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The Wedding Dress

Posted: 03/27/2012 6:39 pm

I fell in love with a wedding dress. It was white satin and lace with a pearl bodice. I was eager to get married in that dress, and have my dream wedding in an exotic setting. My parents had bought me that dress during my junior year, when I became engaged to Martin.

Martin made a good living as an engineer. He was charming, witty, and had thick curly hair. My parents adored him. All the arrangements had been made for our spring wedding and honeymoon in Hawaii. I was in love.

I had already moved my clothes, and the wedding dress, into Martin's house, even though I still lived with my parents, but only for a few more days. I was elated.

One week before we were to leave for Hawaii, I found my all my clothes, and my wedding dress, shoved into paper bags and left on my parents' front porch. There was no note. The stuffed grocery bags said it all.

I hung up my wedding dress to release the wrinkles. I found out later that Martin had dumped me for his ex. It would have been less painful had he kicked me in the gut.

That summer, I went to my cousin Susie's wedding in New York. Her wedding dress was nice, but not as beautiful as mine. At the reception, I met Gary, a curly haired math professor who looked like an Adonis in thick eyeglasses. We hit it off immediately.

Two minutes after I caught Susie's bouquet, Gary asked me out on a date. I was excited to think I might get to wear that wedding dress after all. One month later, Gary asked me to marry him. He wanted to have an August wedding in Italy.

I flew to California to pick up my dress, flew back to New York to pick up my bridegroom, and then the three of us flew to Italy for my big day.

One afternoon while we were pre-honeymooning on the Italian Rivera, Gary took me to the beach. As I rubbed suntan oil onto his sexy 29-year-old body, he whispered that two ladies under the nearby beach umbrella were turning him on. I followed his gaze but all I could see were liver spots on two skinny sagging grandmas.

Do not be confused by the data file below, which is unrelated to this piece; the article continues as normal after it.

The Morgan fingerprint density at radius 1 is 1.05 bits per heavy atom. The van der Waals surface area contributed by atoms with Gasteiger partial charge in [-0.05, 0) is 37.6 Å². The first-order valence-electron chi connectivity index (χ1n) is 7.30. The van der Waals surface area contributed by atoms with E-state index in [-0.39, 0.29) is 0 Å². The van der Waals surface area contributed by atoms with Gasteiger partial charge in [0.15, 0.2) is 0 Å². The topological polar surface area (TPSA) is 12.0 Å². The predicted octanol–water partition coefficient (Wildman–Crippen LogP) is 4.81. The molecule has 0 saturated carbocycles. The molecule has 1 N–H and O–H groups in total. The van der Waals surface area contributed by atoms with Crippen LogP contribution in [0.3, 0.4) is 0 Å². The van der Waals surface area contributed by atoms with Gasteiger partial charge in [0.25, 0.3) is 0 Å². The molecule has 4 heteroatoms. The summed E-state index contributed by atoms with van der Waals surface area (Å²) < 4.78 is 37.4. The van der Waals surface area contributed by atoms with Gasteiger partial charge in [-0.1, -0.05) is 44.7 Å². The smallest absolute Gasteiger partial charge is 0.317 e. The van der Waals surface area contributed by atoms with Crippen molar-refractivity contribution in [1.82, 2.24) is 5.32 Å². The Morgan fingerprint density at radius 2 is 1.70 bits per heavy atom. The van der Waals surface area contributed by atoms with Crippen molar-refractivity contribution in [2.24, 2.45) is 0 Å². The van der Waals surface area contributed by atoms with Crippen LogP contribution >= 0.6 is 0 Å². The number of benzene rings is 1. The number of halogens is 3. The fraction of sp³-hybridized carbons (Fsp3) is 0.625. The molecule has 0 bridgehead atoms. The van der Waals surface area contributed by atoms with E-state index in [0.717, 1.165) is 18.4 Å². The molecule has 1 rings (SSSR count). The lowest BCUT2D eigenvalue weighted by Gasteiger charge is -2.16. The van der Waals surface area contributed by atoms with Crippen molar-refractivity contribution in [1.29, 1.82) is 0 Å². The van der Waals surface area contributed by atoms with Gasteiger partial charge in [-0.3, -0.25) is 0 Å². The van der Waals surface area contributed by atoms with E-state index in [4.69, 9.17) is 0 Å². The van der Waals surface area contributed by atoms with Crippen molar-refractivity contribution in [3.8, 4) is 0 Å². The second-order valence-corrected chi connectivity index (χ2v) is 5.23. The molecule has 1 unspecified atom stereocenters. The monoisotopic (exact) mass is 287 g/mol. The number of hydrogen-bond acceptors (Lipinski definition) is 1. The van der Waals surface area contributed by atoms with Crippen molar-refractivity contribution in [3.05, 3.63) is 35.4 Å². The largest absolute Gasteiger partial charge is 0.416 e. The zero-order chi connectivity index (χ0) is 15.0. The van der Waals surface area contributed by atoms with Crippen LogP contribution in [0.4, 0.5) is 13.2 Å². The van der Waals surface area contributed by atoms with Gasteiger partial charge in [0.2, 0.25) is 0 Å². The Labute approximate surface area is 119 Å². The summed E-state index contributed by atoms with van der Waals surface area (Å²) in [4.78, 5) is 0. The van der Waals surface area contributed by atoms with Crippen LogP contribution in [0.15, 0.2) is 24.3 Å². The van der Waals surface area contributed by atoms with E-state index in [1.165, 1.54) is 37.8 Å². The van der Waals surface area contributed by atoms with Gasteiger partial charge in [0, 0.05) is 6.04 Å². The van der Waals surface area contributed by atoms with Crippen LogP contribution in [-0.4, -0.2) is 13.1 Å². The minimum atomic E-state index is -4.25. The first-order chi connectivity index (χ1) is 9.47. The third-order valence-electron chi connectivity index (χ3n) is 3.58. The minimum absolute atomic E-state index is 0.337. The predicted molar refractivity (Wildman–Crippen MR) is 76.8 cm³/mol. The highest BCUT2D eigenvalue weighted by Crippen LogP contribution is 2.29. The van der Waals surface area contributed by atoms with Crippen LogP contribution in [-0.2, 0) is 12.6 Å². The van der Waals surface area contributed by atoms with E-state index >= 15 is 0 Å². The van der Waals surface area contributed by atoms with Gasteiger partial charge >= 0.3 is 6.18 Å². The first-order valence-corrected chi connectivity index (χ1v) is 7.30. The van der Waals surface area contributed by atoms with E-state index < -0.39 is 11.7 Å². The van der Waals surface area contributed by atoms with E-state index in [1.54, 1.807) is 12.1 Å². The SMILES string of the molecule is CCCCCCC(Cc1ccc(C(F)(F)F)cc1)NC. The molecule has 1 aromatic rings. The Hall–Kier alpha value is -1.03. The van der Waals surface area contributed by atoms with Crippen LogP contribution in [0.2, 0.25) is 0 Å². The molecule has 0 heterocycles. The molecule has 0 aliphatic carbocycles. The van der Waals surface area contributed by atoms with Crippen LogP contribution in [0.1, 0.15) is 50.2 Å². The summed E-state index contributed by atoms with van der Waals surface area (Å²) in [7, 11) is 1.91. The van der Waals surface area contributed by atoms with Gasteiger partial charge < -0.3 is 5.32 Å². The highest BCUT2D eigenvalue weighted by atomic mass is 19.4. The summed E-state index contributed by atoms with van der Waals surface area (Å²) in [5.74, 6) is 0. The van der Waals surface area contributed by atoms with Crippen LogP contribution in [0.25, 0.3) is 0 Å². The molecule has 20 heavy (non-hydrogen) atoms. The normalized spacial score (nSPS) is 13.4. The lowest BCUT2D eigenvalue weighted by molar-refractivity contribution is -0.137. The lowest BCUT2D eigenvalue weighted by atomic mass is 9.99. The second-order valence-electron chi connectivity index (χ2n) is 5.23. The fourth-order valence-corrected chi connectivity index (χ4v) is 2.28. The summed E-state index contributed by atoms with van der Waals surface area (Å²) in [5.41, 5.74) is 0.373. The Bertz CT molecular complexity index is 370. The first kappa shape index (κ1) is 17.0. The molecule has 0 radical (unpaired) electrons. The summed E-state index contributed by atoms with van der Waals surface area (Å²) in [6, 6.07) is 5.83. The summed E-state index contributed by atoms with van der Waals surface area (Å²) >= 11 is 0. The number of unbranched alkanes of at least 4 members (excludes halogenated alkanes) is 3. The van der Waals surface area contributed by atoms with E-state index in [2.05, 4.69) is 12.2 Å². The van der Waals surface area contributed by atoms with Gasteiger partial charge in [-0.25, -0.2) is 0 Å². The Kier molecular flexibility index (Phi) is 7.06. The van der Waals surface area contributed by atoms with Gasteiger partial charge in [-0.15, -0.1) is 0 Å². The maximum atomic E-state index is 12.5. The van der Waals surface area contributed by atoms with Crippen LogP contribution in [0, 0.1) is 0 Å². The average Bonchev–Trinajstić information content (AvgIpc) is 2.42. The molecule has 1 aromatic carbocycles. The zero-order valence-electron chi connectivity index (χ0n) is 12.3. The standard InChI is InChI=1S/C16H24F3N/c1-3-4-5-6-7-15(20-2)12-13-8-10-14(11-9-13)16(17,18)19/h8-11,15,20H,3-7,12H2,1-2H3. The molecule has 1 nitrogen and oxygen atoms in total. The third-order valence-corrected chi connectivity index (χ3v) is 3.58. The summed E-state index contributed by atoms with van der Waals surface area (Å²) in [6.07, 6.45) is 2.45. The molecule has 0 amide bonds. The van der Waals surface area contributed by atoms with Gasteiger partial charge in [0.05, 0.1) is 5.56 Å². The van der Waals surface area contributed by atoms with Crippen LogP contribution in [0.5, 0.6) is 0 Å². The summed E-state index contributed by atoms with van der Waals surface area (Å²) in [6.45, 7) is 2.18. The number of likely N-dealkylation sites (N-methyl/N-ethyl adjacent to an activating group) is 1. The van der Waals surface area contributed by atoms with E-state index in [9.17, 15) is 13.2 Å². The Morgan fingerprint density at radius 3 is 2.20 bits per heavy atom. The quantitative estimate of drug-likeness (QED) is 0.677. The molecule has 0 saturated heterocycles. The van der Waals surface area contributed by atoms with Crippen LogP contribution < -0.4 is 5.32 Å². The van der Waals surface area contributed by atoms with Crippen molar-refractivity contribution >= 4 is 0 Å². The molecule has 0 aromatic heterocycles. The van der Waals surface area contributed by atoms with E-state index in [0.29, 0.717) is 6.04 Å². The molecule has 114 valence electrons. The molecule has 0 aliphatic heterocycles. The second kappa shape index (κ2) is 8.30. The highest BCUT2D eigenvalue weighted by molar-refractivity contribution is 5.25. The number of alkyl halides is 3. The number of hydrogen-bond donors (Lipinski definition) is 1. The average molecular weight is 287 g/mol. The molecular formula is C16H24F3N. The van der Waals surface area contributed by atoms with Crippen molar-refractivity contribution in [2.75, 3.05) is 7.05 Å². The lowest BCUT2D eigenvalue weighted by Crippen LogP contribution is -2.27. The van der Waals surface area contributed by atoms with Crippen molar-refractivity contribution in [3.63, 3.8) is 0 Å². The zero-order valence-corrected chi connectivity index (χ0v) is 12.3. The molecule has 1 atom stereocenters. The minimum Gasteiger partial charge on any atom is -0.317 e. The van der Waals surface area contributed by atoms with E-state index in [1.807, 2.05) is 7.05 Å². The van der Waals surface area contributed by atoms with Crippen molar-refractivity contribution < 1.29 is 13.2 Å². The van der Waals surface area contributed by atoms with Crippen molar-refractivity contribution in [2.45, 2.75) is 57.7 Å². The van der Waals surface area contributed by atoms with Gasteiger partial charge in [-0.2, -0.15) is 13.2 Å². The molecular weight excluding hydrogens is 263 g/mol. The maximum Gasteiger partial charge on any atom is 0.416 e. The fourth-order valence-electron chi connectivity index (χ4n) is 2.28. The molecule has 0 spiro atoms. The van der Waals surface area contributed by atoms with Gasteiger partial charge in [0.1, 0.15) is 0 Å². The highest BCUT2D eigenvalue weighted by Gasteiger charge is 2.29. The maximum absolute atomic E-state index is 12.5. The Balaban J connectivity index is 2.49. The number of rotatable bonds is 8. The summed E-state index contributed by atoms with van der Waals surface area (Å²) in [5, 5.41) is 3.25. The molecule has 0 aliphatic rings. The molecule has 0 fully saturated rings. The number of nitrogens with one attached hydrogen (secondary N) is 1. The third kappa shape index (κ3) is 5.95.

Gary started to rock back and forth against the beach blanket as he ogled the octogenarians. His buttocks tightened, and then he let out an audible "ahhhhh." Then he flipped over, seemingly oblivious of the wet spot on his trunks.

I ran back to our hotel, alone, packed up my dress -- which I was not going to waste on him -- and took the next train out. As the train pulled away from the station, I thought: Since I'm already here, why not tour Italy -- by myself? I always wanted to see Venice.

I arrived in Venezia at dawn. The sky was rosy pink fading to blue, and the Grand Canal was storybook emerald green.

I checked into a hotel on Lista di Spagna, put my wedding dress into the carved chestnut armoire, and I went outside to explore the City of Love. I wanted to pour my disappointments into the watery canals, and lose myself in the narrow streets.

It was a sweltering day in August, during a beastly sirocco, the name for those hot air masses that drift across the Mediterranean from the Sahara Desert, and which cause Europeans to drop dead from the heat, or wish they had. I wore my yellow mini dress with spaghetti straps and put my hair in braids. It was so hot my kneecaps sweated. All the bridges and canals looked alike. I was lost.

While I rested at the foot of a bridge with my nose in a map trying to figure out where I should turn next, I heard, "Buongiorno, Signorina. May I help you?"

I looked up into the green eyes of a drop-dead gorgeous Venetian with curly hair. He bought me a gelato and gave me a tour of the city. We ended up at his apartment. I was ready to jump into love. He was ready to jump into bed.

The next morning, I packed up my dress, settled my hotel bill, and moved into his apartment. For the rest of August, we had a lot of sex, but never made love.

My last year of college was starting after Labor Day. I was out of Traveler's Checks. The Venetian had not proposed. It was time for me and my dress to go home.

Just as I was about to board my plane at Marco Polo Airport, he presented me with a ring -- a big diamond solitaire. I was shocked. This was a real diamond. I thought this guy must be the real deal. As he kissed me passionately goodbye, I said to myself: At last I am going to wear my dress.

In November, my fiancé came to California. Contrary to my dreams of an exotic wedding, we were married in my parents' living room in Pacoima. When the rabbi asked us that pivotal, life-changing question, I wanted to say I don't. But I was afraid to disappoint Mom and Dad, and the 50 guests crammed into my parents' parlor. Even though my gut instinct was to run, I could not allow those deli platters and decorated cake to go to waste. And finally, after three proposals in seven months, I was wearing my beloved dress.

Unfortunately, a wedding dress does not a marriage make -- which I soon learned when we honeymooned in Death Valley.

My Italian husband kept my American passport, and jewelry, locked up in his Venetian vault, and only he had the key. Then I got cancer. I insisted I see an American doctor, in America. He refused, so I refused to sleep with him until he gave me my passport.

I divorced the Venetian.

The dress was devastated, but I was just fine.

Below, Betty and her father, David Goldstein, on Betty's wedding day.

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